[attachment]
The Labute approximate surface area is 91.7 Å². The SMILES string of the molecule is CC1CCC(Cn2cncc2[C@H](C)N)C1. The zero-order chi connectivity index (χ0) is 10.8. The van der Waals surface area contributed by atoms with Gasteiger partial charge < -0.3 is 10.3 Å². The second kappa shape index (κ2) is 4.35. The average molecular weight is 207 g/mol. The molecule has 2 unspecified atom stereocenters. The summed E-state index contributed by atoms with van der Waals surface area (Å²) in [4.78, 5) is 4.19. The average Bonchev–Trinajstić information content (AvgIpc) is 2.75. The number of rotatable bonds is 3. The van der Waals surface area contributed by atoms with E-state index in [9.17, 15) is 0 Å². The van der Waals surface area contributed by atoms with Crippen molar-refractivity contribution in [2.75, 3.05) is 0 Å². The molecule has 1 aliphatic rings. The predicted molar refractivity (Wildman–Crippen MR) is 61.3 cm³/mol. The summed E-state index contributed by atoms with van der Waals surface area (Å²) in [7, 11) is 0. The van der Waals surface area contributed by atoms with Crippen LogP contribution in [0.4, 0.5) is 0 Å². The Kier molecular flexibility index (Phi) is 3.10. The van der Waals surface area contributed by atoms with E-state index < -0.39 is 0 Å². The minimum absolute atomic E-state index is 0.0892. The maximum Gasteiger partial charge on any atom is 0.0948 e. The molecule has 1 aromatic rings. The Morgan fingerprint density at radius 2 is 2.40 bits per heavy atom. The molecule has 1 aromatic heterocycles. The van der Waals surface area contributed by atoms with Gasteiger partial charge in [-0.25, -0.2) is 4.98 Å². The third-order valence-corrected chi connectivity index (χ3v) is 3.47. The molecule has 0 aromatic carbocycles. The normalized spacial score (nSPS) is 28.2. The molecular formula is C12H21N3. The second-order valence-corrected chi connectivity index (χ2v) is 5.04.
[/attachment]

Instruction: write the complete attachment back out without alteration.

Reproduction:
The Labute approximate surface area is 91.7 Å². The SMILES string of the molecule is CC1CCC(Cn2cncc2[C@H](C)N)C1. The zero-order chi connectivity index (χ0) is 10.8. The van der Waals surface area contributed by atoms with Gasteiger partial charge < -0.3 is 10.3 Å². The second kappa shape index (κ2) is 4.35. The average molecular weight is 207 g/mol. The molecule has 2 unspecified atom stereocenters. The summed E-state index contributed by atoms with van der Waals surface area (Å²) in [4.78, 5) is 4.19. The average Bonchev–Trinajstić information content (AvgIpc) is 2.75. The number of rotatable bonds is 3. The van der Waals surface area contributed by atoms with E-state index in [9.17, 15) is 0 Å². The van der Waals surface area contributed by atoms with Crippen molar-refractivity contribution in [2.75, 3.05) is 0 Å². The molecule has 1 aliphatic rings. The predicted molar refractivity (Wildman–Crippen MR) is 61.3 cm³/mol. The summed E-state index contributed by atoms with van der Waals surface area (Å²) in [7, 11) is 0. The van der Waals surface area contributed by atoms with Crippen LogP contribution in [0.4, 0.5) is 0 Å². The Kier molecular flexibility index (Phi) is 3.10. The van der Waals surface area contributed by atoms with E-state index < -0.39 is 0 Å². The minimum absolute atomic E-state index is 0.0892. The maximum Gasteiger partial charge on any atom is 0.0948 e. The molecule has 1 aromatic rings. The Morgan fingerprint density at radius 2 is 2.40 bits per heavy atom. The molecule has 1 aromatic heterocycles. The van der Waals surface area contributed by atoms with Gasteiger partial charge in [-0.25, -0.2) is 4.98 Å². The third-order valence-corrected chi connectivity index (χ3v) is 3.47. The molecule has 0 aromatic carbocycles. The normalized spacial score (nSPS) is 28.2. The molecular formula is C12H21N3. The second-order valence-corrected chi connectivity index (χ2v) is 5.04.